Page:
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Heads of Georgia-Azerbaijan Border Commission Meet in Baku

Georgian-Azerbaijani commission, tasked with border delimitation between the two countries, met in Baku on May 14, nearly a month after Azerbaijani border guards imposed five-day access restrictions to parts of the medieval David Gareji Monastery, stirring wide-spread condemnation in Tbilisi.

Deputy Foreign Ministers of Azerbaijan and Georgia, Khalaf Khalafov and Lasha Darsalia, respectively, took part in the meeting, together with representatives of other state agencies. The sides agreed to continue negotiations next week, both foreign ministries reported.

The Azerbaijani Foreign Ministry stated after the meeting “our expectation is that the delimitation of the state border between Azerbaijan and Georgia will be finalized shortly.”

The statement clarified that “on the eve of this year’s Easter holiday, Georgian border guards appealed to facilitate the border passing process for pilgrims that desired to visit sites located in the area of Azerbaijan’s Keshikchidagh State Historical-Cultural Reserve (editor’s note: the area of the monastic complex is known in Azerbaijan as Keshikchidagh).”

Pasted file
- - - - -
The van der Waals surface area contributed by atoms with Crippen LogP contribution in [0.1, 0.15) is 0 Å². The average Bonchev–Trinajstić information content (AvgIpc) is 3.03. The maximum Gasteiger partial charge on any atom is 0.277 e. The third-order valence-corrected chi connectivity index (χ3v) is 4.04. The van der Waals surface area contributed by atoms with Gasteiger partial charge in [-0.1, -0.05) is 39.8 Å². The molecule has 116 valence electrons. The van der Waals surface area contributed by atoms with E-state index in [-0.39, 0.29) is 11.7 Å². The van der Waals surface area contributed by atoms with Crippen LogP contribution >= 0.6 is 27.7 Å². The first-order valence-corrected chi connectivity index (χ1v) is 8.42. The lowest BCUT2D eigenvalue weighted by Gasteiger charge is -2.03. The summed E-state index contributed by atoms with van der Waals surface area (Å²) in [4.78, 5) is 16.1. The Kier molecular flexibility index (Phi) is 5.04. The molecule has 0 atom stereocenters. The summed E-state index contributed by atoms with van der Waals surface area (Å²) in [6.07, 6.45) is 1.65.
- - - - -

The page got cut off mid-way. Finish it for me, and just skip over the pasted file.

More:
“In the spirit of close ties with Georgia, this appeal was considered positively by Azerbaijan. Then Georgian side has requested once more for the extension of this regime for the next week. The Azerbaijani side has also met this request with understanding,” it added.

In its statement, the Georgian Foreign Ministry said the parties spoke of importance of the issue, and underscored the need for “renewing active communication aiming at reconciling positions regarding the non-agreed sections.” The MFA also noted, that the sides underscored that any provocations around the matter are “unacceptable,” and that the sides agreed to pursue constructive discussions “in the spirit of strategic partnership.”

The lack of agreement on where the border between the two countries passes came into a sharp focus in the end of April, when Azerbaijani border guards restricted access to parts of David Gareji monastery. Although the restrictions were soon lifted, activists and local residents, as well as some nationalists have rallied, claiming Georgia’s rights to the disputed section.

Georgian President Salome Zurabishvili, whose visit has preceded the recent closure, told the Voice of America Georgian service in a recent interview, that “it is impossible, that countries which have such a friendly relations can not finalize the agreement on demarcation of borders, which is the first sign of statehood.”

For more background, follow our tag on David Gareji.

This post is also available in: Georgian Russian

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